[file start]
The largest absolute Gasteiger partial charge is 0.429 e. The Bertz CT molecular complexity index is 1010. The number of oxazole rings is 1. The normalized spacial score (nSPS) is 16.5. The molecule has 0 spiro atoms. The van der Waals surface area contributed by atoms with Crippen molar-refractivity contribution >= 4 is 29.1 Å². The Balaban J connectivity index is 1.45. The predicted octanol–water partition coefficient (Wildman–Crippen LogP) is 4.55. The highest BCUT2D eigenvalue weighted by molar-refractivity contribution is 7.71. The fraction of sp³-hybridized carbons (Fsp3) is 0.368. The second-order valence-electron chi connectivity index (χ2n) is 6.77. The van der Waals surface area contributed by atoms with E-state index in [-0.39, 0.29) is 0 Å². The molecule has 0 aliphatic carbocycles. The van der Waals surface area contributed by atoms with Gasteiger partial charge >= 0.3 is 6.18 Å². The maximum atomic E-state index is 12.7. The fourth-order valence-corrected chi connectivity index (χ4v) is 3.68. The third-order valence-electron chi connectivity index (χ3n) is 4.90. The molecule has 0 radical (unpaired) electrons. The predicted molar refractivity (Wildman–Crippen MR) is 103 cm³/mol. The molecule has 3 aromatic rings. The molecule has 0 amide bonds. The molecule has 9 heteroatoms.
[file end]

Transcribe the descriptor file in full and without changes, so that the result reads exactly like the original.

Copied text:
The largest absolute Gasteiger partial charge is 0.429 e. The Bertz CT molecular complexity index is 1010. The number of oxazole rings is 1. The normalized spacial score (nSPS) is 16.5. The molecule has 0 spiro atoms. The van der Waals surface area contributed by atoms with Crippen molar-refractivity contribution >= 4 is 29.1 Å². The Balaban J connectivity index is 1.45. The predicted octanol–water partition coefficient (Wildman–Crippen LogP) is 4.55. The highest BCUT2D eigenvalue weighted by molar-refractivity contribution is 7.71. The fraction of sp³-hybridized carbons (Fsp3) is 0.368. The second-order valence-electron chi connectivity index (χ2n) is 6.77. The van der Waals surface area contributed by atoms with E-state index in [-0.39, 0.29) is 0 Å². The molecule has 0 aliphatic carbocycles. The van der Waals surface area contributed by atoms with Gasteiger partial charge >= 0.3 is 6.18 Å². The maximum atomic E-state index is 12.7. The fourth-order valence-corrected chi connectivity index (χ4v) is 3.68. The third-order valence-electron chi connectivity index (χ3n) is 4.90. The molecule has 0 radical (unpaired) electrons. The predicted molar refractivity (Wildman–Crippen MR) is 103 cm³/mol. The molecule has 3 aromatic rings. The molecule has 0 amide bonds. The molecule has 9 heteroatoms.